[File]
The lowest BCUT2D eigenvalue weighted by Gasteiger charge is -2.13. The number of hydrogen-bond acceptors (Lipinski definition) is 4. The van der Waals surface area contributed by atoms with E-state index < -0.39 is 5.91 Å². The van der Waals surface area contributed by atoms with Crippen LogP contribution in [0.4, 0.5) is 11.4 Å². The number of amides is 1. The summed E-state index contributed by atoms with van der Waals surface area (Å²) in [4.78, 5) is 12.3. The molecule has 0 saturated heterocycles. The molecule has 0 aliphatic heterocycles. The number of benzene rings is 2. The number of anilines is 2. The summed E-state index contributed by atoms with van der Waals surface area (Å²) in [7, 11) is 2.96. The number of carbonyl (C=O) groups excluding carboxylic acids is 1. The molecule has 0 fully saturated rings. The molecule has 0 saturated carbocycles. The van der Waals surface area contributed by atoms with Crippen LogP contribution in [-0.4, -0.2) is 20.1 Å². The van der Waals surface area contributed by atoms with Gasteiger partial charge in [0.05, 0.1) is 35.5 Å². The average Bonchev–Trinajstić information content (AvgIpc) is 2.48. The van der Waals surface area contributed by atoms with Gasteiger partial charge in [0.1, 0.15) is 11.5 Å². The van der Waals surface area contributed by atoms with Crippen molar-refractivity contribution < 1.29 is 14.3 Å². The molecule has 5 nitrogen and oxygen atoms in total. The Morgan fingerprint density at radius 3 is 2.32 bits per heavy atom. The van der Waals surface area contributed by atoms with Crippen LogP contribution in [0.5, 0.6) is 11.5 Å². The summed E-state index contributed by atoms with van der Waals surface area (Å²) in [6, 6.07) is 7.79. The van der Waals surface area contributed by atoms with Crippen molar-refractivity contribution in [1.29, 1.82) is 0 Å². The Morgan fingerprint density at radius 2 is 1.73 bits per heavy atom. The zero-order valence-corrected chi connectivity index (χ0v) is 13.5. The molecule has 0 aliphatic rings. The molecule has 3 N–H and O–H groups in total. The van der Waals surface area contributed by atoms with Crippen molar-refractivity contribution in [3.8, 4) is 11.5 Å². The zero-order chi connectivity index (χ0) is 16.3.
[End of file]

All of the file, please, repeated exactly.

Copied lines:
The lowest BCUT2D eigenvalue weighted by Gasteiger charge is -2.13. The number of hydrogen-bond acceptors (Lipinski definition) is 4. The van der Waals surface area contributed by atoms with E-state index < -0.39 is 5.91 Å². The van der Waals surface area contributed by atoms with Crippen LogP contribution in [0.4, 0.5) is 11.4 Å². The number of amides is 1. The summed E-state index contributed by atoms with van der Waals surface area (Å²) in [4.78, 5) is 12.3. The molecule has 0 saturated heterocycles. The molecule has 0 aliphatic heterocycles. The number of benzene rings is 2. The number of anilines is 2. The summed E-state index contributed by atoms with van der Waals surface area (Å²) in [7, 11) is 2.96. The number of carbonyl (C=O) groups excluding carboxylic acids is 1. The molecule has 0 fully saturated rings. The molecule has 0 saturated carbocycles. The van der Waals surface area contributed by atoms with Crippen LogP contribution in [-0.4, -0.2) is 20.1 Å². The van der Waals surface area contributed by atoms with Gasteiger partial charge in [0.05, 0.1) is 35.5 Å². The average Bonchev–Trinajstić information content (AvgIpc) is 2.48. The van der Waals surface area contributed by atoms with Gasteiger partial charge in [0.1, 0.15) is 11.5 Å². The van der Waals surface area contributed by atoms with Crippen molar-refractivity contribution < 1.29 is 14.3 Å². The molecule has 5 nitrogen and oxygen atoms in total. The Morgan fingerprint density at radius 3 is 2.32 bits per heavy atom. The van der Waals surface area contributed by atoms with Crippen LogP contribution in [0.5, 0.6) is 11.5 Å². The summed E-state index contributed by atoms with van der Waals surface area (Å²) in [6, 6.07) is 7.79. The van der Waals surface area contributed by atoms with Crippen molar-refractivity contribution in [1.29, 1.82) is 0 Å². The Morgan fingerprint density at radius 2 is 1.73 bits per heavy atom. The zero-order valence-corrected chi connectivity index (χ0v) is 13.5. The molecule has 0 aliphatic rings. The molecule has 3 N–H and O–H groups in total. The van der Waals surface area contributed by atoms with Crippen molar-refractivity contribution in [3.8, 4) is 11.5 Å². The zero-order chi connectivity index (χ0) is 16.3.